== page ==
Anonymous said...

"I have seen estimates where the price of gas will go up a dollar a gallon for the next several years. If that is the case, people will live noticeably differently than now."

No they won't. The same end of the world scenarios were predicted for $2 and $3 gas. And holy shit what do you know, $3 came and went without anyone flinching. Oh sure people bitch and moan, but nobody is trading the Yukon in for the Civic and I doubt $4 or $5 gas will be any different.

High gas price hysteria was and is an MSM made event. Eventually expensive gas will simply be the norm and the story will go away. $4 gas will be here eventually and it will be as eventful as a rainy day in Seattle.

John S said...

"2008 - The United PNAC Regime of America with King GW Bush in charge"

Anon:
Please give us all a toke of what ever you're smoking. If you're fearful of an U.S. president seizing dictatorial power, I'd be a lot more worried about the Clintons getting back in. Or have you already forgotten the illegal "Big Brother" database that Hillary kept in the White House?

As for the rest of this drivel, I live 7 miles from work, well within bicycle range. But I bought a 300 hp two-seater sports car this summer. I figure it's my last chance to drive 175 mph before the gas is gone.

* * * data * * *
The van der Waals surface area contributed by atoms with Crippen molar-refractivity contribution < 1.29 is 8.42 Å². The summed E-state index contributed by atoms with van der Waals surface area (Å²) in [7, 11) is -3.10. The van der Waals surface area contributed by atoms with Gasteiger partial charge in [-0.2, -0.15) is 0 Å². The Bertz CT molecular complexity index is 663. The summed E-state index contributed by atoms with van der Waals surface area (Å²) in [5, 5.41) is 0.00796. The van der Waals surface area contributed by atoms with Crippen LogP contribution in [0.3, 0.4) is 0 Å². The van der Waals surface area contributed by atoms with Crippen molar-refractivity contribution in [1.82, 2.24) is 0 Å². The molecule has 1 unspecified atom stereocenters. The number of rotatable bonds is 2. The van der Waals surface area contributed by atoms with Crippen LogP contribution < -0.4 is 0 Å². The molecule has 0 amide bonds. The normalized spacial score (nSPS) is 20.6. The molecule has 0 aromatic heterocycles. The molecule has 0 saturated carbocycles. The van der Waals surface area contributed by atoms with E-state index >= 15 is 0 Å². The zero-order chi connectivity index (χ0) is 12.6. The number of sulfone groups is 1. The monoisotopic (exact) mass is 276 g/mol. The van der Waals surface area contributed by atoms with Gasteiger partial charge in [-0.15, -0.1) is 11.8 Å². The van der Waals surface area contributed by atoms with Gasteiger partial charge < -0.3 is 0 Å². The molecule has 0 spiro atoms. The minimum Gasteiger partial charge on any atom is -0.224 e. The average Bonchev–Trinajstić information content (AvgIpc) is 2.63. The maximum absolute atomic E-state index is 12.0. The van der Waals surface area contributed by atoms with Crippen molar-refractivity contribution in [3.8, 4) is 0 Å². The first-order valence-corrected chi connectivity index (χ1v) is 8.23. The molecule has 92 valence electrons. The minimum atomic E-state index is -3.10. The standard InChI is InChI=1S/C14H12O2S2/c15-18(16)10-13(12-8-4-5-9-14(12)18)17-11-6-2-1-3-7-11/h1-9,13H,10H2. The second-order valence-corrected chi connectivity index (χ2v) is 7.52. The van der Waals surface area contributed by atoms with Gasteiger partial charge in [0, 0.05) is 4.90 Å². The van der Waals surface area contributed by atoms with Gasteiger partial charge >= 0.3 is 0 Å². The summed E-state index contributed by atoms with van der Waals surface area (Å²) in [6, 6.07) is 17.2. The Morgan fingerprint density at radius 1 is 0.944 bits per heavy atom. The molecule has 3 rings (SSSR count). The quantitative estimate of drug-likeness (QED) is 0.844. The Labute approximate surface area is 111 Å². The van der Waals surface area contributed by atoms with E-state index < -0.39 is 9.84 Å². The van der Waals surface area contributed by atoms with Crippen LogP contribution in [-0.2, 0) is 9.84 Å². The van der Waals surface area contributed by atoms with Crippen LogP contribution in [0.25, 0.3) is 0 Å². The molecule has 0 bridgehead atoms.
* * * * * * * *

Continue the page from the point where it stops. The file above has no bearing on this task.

Anonymous said...

I'm going to begin carpooling next week... I'm currently renting in Mesa, AZ --- it's about 20 miles one way to work. It's pretty easy to figure that if even half the people car-pooled, we would lower consumption, but I still think prices would stay about the same. Do we really think that big oil works on the supply/demand principle. They would simply match supply to demand by adjusting output...

Roccman said...

Class your attention please...today we are gonna learn three words...the homework is to google them.

1) Carrying Capcity

2) Overshoot

3) Dieoff

For the "front rowers"...

Buy "Overshoot" by Catton...then read it..and read it again because when you are done the first time you will not want to accept the truth.

For you "back rowers"...look up the word "useless eater".